We remained together into the evening. The fourteen years since my parting from the sisters had wrought great changes. Lauretta had visibly aged, but she was still attractive enough. Teresina had held up better and retained her fine figure. Both were fairly colorfully dressed, and their mannerisms were the same as before—in other words, fourteen years younger than the women themselves. At my request, Teresina sang a few of those solemn lieder that had once moved me so deeply, but they seemed not to resonate in my soul in the same way that they formerly had done; and it was the same with Lauretta’s singing, which, although her voice had not perceptibly declined in either range or volume, was nonetheless entirely dissimilar to the Laurettan vocal idiom that still resided in my heart. The obtrusion of this contrast between an inner idea and its none-too-agreeable counterpart in the external world was bound to put me out of humor, as the behavior of the sisters towards me—their simulated ecstasies, their tactless fawning, their condescendingly pre-fabricated offers of patronage—already had done. Eventually, the comical abbot—who flirted with the sisters in the sweetest manner imaginable—together with the fine wine, imbibed in copious quantities, restored to me my good mood, such that the evening cheerfully expired in a puff of unalloyed geniality. With the greatest zeal, the sisters invited me to pay them a visit so that we could come to an agreement about the requirements of the parts that I was to compose for them. I quitted Rome without bothering to seek them out beforehand.”
“And yet," said Eduard, "it is to them that you owe the original awakening of your inner song.”
“To be sure,” replied Theodor, "and quite a few fine melodies to boot, but precisely for that reason I would have been better off had I never seen them again. Every composer can call to mind some original, powerful impression immune to the ravages of time. The spirit immanent in living sound has spoken to him, enunciating a Logos that has appropriated him to its own ends, awakening the spirit long dormant in his soul and causing it to shine forth with eternally unconquerable radiance. Indeed, in being imbued with such radiance, all melodies that come from the heart seem to us to be the rightful property of the women who first ignited the melodic flame therein. Once having heard them, we commit to paper only what they have sung. It is, however, the lot of us fallible mortals, bound as we are to this mud-heap of a world of ours, to endeavor to circumscribe such etherealities within the pitifully straitened limits of terrestrial actuality. So comes the lady vocalist to be our mistress—nay, our wife!; the spell is broken, and our inner melody, erstwhile herald of the glorious realm beyond, debased into the housewife's lament over a broken soup bowl or an ink stain in a batch of clean laundry. Fortunate beyond compare is the composer who never sets his terrestrial eyes a second time upon the woman who had the mysterious power to kindle his inner music. Let the young man be violently racked by the torments and disappointments of love, for once he has been separated for good from his fair enchantress, her image will metamorphose into a divine sound that will perdure in an eternal exuberance of youth and beauty, and from this sound will be born the melodies that are and never can be anything but unchanging iterations of this eternal she. What, then, is this she, if not the highest ideal, which, in the course of its unceasing emanations from within, contingently finds itself mirrored by some essentially alien image in the external world?”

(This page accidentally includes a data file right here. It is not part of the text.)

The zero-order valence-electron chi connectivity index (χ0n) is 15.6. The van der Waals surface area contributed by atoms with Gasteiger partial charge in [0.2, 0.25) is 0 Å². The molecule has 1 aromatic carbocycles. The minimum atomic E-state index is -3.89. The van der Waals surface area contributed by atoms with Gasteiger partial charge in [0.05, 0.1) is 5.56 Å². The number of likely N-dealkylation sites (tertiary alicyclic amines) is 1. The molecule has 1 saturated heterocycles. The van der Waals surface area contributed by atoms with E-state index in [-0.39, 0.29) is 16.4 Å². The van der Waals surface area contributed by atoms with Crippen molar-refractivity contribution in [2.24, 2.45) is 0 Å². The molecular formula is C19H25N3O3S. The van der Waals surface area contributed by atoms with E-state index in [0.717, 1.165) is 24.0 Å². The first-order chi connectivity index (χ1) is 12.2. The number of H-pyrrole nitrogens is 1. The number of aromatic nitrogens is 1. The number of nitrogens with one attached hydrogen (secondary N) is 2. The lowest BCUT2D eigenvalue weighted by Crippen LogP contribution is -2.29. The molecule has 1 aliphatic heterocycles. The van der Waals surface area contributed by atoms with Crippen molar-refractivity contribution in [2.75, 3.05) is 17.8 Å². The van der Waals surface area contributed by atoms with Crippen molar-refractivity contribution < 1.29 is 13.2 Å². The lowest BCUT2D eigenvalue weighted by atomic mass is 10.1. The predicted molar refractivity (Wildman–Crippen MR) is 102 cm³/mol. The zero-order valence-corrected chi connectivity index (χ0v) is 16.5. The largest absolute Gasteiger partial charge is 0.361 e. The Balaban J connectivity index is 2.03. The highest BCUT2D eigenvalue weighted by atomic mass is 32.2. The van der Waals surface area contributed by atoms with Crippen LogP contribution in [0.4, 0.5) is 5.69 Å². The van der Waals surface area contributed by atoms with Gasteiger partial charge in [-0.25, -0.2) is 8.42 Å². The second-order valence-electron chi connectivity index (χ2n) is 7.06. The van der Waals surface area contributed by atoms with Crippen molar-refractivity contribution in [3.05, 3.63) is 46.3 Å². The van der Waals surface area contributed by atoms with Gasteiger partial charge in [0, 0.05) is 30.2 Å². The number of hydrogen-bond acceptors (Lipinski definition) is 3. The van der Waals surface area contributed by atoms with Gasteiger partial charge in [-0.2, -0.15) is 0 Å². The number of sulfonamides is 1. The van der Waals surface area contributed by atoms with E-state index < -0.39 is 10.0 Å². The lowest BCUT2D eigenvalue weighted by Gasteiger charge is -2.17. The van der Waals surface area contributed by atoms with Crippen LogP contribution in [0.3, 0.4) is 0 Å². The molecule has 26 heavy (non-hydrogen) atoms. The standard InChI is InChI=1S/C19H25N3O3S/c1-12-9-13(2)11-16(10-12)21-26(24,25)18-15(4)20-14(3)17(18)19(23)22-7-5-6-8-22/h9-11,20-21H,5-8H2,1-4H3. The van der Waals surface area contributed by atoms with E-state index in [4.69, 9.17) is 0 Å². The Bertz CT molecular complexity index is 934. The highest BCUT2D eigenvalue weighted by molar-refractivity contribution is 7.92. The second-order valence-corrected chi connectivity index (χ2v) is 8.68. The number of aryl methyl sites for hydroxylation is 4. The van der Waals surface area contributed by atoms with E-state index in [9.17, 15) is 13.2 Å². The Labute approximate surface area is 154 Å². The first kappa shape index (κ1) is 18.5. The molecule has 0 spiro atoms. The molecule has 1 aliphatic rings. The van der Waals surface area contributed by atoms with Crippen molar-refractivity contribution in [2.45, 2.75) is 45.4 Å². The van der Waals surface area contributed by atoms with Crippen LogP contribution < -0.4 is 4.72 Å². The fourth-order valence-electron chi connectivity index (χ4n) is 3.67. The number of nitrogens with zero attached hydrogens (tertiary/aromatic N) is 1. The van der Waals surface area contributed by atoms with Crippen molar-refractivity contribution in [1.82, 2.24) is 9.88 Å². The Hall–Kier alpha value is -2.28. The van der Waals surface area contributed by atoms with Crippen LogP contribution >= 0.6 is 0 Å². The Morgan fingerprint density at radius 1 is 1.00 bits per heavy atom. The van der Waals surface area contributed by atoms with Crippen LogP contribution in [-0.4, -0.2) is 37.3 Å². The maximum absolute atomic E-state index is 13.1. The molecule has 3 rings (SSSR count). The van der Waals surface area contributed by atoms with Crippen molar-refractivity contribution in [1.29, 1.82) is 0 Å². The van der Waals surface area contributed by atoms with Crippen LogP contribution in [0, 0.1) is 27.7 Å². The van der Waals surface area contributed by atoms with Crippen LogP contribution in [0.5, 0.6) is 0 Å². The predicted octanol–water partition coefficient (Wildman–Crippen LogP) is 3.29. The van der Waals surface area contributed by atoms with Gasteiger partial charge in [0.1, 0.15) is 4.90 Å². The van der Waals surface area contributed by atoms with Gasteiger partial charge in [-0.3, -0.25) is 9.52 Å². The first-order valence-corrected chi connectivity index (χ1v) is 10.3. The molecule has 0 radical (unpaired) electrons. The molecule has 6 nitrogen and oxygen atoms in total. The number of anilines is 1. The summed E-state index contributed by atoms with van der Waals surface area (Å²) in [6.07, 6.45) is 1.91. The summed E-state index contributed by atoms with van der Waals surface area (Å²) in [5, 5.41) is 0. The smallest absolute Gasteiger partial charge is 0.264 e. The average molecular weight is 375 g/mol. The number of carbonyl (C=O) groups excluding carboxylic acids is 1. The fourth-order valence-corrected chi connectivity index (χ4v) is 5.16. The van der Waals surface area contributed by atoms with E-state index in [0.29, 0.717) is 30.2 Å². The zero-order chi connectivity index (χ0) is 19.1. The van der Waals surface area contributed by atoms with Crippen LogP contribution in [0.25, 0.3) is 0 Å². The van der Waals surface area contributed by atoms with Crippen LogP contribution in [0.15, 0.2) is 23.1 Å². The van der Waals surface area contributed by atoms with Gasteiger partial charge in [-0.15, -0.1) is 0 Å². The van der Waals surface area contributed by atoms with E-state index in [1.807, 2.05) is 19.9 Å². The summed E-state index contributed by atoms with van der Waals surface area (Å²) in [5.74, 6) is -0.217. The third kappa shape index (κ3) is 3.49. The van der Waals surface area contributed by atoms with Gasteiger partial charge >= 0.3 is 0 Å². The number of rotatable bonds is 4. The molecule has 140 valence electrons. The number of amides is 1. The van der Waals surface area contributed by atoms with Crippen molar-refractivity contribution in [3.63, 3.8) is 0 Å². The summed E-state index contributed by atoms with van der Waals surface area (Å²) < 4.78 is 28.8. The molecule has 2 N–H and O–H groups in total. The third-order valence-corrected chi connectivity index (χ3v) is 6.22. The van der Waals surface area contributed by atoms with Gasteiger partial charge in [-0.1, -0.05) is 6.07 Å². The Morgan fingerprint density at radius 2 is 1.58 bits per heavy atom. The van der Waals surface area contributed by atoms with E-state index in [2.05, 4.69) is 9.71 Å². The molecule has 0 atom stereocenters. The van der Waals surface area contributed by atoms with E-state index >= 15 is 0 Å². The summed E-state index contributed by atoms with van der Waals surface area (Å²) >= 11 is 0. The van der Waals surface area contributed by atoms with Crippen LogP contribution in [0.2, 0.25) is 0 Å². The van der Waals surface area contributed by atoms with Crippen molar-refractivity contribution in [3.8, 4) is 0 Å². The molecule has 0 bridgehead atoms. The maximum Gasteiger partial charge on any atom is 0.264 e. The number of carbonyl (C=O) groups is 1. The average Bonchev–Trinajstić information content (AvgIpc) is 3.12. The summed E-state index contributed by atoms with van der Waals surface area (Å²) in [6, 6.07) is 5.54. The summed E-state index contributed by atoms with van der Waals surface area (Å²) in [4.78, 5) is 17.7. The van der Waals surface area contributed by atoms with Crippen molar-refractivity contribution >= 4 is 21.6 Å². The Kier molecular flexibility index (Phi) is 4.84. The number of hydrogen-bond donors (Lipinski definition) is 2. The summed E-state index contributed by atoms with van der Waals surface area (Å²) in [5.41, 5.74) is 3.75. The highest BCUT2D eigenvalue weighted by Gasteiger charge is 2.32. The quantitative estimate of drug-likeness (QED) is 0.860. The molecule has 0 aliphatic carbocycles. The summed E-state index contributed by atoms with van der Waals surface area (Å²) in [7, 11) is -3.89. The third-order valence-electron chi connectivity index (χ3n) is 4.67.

“Strange, but not implausible,” said Eduard, as the two friends strode arm in arm from Tarone's restaurant into the open air.
Theodor’s friends were unanimous in the conviction that although he had been mistaken in representing his tale as Serapionian in the strictest sense, it could not be denied to possess a certain gay and easygoing charm attributable to his having seen the painting and the people depicted in it with his very own eyes, and such being the case it was not entirely unworthy of admission into the annals of the Serapionian Club. “You have,” said Ottmar, “you have, my dear friend Theodor, brought to life before my very eyes your efforts to excel in the noble art of music. Each of us in the old days tried to seduce you into pursuing a different branch of that art. Lothar wanted to hear nothing but instrumental works from you, I insisted on your writing only comic operas, and Cyprian, as he will now admit, thought you should be writing compositions that were completely formless and flouted every rule in the music teacher’s book; and while each of us was trying to pull you in each of these directions, you were unprecedentedly serving as the confidant of an obscure fourth branch and taking pleasure only in writing serious church music. Be that as it may, it would seem that at the present stage of music history the composition of a serious tragic opera is a peak that every composer must strive to reach, and it astonishes me that you have not long since undertaken such a work and accomplished something substantial in it.”